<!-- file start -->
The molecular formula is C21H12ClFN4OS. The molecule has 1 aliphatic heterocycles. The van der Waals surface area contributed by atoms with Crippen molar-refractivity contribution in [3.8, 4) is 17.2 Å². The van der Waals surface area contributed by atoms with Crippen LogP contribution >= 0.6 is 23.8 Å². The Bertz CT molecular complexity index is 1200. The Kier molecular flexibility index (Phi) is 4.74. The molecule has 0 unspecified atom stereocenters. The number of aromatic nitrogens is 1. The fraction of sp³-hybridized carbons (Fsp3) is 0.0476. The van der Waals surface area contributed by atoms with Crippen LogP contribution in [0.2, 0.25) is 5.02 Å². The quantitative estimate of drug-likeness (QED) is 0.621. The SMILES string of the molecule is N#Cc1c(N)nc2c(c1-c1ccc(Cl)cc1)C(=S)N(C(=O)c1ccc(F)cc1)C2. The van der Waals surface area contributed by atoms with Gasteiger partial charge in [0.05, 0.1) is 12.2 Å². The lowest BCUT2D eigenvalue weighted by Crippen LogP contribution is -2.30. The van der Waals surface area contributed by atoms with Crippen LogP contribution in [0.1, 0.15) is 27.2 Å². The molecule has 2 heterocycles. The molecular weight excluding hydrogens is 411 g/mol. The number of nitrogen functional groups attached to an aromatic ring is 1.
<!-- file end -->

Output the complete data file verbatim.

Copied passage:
The molecular formula is C21H12ClFN4OS. The molecule has 1 aliphatic heterocycles. The van der Waals surface area contributed by atoms with Crippen molar-refractivity contribution in [3.8, 4) is 17.2 Å². The van der Waals surface area contributed by atoms with Crippen LogP contribution >= 0.6 is 23.8 Å². The Bertz CT molecular complexity index is 1200. The Kier molecular flexibility index (Phi) is 4.74. The molecule has 0 unspecified atom stereocenters. The number of aromatic nitrogens is 1. The fraction of sp³-hybridized carbons (Fsp3) is 0.0476. The van der Waals surface area contributed by atoms with Crippen LogP contribution in [0.2, 0.25) is 5.02 Å². The quantitative estimate of drug-likeness (QED) is 0.621. The SMILES string of the molecule is N#Cc1c(N)nc2c(c1-c1ccc(Cl)cc1)C(=S)N(C(=O)c1ccc(F)cc1)C2. The van der Waals surface area contributed by atoms with Gasteiger partial charge in [0.05, 0.1) is 12.2 Å². The lowest BCUT2D eigenvalue weighted by Crippen LogP contribution is -2.30. The van der Waals surface area contributed by atoms with Crippen LogP contribution in [0.1, 0.15) is 27.2 Å². The molecule has 2 heterocycles. The molecular weight excluding hydrogens is 411 g/mol. The number of nitrogen functional groups attached to an aromatic ring is 1.